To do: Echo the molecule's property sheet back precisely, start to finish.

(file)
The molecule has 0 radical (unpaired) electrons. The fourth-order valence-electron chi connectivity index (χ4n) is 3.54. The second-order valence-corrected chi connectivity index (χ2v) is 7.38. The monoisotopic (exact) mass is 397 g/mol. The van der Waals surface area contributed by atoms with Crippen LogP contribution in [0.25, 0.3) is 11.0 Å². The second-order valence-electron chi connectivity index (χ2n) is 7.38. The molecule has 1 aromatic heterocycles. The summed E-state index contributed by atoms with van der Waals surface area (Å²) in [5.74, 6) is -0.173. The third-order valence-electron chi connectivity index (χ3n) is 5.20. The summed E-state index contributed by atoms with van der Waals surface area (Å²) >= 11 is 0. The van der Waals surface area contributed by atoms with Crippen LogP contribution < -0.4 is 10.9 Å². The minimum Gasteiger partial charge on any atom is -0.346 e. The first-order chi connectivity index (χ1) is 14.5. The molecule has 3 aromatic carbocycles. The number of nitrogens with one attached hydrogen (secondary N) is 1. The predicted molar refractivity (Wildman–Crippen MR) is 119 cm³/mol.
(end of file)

The molecule has 0 radical (unpaired) electrons. The fourth-order valence-electron chi connectivity index (χ4n) is 3.54. The second-order valence-corrected chi connectivity index (χ2v) is 7.38. The monoisotopic (exact) mass is 397 g/mol. The van der Waals surface area contributed by atoms with Crippen LogP contribution in [0.25, 0.3) is 11.0 Å². The second-order valence-electron chi connectivity index (χ2n) is 7.38. The molecule has 1 aromatic heterocycles. The summed E-state index contributed by atoms with van der Waals surface area (Å²) in [5.74, 6) is -0.173. The third-order valence-electron chi connectivity index (χ3n) is 5.20. The summed E-state index contributed by atoms with van der Waals surface area (Å²) >= 11 is 0. The van der Waals surface area contributed by atoms with Crippen LogP contribution < -0.4 is 10.9 Å². The minimum Gasteiger partial charge on any atom is -0.346 e. The first-order chi connectivity index (χ1) is 14.5. The molecule has 3 aromatic carbocycles. The number of nitrogens with one attached hydrogen (secondary N) is 1. The predicted molar refractivity (Wildman–Crippen MR) is 119 cm³/mol.